The Parliament Legal Committee (PLC) has written an adverse report on a statutory instrument compelling companies to meet fiscalisation requirements or face stiff penalties
The PLC chairperson Shepherd Mushonga, who is also a House of Assembly lawmaker, said the committee agreed the statutory instrument was in violation of the law as it was unusual for the government to create civil penalties.
He said the committee was waiting for President Robert Mugabe to repeal the piece of legislation.
Statutory Instrument 153 of 2011 is on value added tax (VAT) and fiscalised recording of taxable transactions.
The piece of legislation instructed all companies to buy fiscalised tax registers at their point of sale or face $25 daily penalties. Each tax register is fitted with a memory card that records fiscal data.
The data is used by the Zimbabwe Revenue Authority (Zimra) to collect taxes.
Use of the registers was expected to enhance government tax collection as the devices cannot be tempered with.
According to the statutory instrument, all companies with an annual turnover of $240 000 were required to install the devices in line with VAT fiscalised recording of Taxable Transactions Amendment Regulations of 2010.
“We want the President to remove it from the statute books. An adverse report on the statutory instrument was sent to the President sometime last month for repeal,” he said.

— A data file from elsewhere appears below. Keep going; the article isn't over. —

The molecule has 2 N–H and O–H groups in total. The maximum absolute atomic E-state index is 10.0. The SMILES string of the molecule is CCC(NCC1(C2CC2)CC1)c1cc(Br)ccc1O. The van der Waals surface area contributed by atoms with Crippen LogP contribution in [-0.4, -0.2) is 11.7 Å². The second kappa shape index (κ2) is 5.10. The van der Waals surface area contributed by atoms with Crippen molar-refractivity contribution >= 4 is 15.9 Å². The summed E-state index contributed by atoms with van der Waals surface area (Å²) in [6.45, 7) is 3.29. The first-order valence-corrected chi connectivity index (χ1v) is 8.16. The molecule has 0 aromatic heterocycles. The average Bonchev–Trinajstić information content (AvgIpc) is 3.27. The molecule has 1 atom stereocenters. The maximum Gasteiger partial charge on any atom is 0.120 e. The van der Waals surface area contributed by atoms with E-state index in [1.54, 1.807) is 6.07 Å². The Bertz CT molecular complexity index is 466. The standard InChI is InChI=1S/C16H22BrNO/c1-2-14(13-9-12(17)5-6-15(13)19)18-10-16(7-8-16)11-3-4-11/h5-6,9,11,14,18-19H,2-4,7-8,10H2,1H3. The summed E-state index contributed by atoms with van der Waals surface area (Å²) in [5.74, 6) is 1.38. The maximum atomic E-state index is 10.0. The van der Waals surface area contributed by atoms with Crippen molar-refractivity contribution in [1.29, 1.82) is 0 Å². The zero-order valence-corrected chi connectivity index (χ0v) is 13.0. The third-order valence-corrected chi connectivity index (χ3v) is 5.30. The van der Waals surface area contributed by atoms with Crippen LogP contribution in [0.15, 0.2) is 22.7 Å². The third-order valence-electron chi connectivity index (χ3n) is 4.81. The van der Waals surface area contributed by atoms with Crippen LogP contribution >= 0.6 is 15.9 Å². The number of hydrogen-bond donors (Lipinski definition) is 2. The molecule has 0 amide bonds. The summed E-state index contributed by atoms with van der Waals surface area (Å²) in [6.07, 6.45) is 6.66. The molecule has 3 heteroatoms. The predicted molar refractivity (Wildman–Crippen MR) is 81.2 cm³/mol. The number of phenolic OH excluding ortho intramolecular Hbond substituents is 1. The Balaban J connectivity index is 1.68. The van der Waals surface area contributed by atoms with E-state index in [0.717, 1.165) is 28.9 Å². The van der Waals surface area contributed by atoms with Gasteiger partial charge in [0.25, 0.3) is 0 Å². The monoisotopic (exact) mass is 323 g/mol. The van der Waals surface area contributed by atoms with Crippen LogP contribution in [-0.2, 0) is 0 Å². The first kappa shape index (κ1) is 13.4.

“The statutory instrument doesn’t allow people to disagree, the fines are at the discretion of the taxing officer.
“It denies someone the right to be heard by an independent court.
“We believe in this instance people are not given the right to further hearing,” said the Mazowe Central House of Assembly member.
Companies on the other hand have challenged the statutory instrument saying the new devices required a huge capital outlay.
Appearing before the Parliamentary Portfolio Committee on Budget Finance and Investment Promotion in February this year, Zimra commissioner-general Gershem Pasi said fiscalisation was a major challenge and companies had been forced to fiscalise.
“We now have a penalty regime,” Pasi said. “When they (companies) have not complied, they will apply for leniency from the commissioner-general for a month.
“We already have companies that have been affected by the penalty regime.
“For every day in default they have to pay $25 per day, per till.”
Pasi said the commission had already made some appeals that might end up in the courts.
The government had postponed the introduction of electronic registers three times due to delays by companies in securing electronic registers.
Registers were initially scheduled to be introduced in April 2010, before the deadline was postponed to October 2010 and January 2011.
Registers are being used in Kenya, South Africa, Ethiopia and other countries, but respective governments contributed to the implementation process.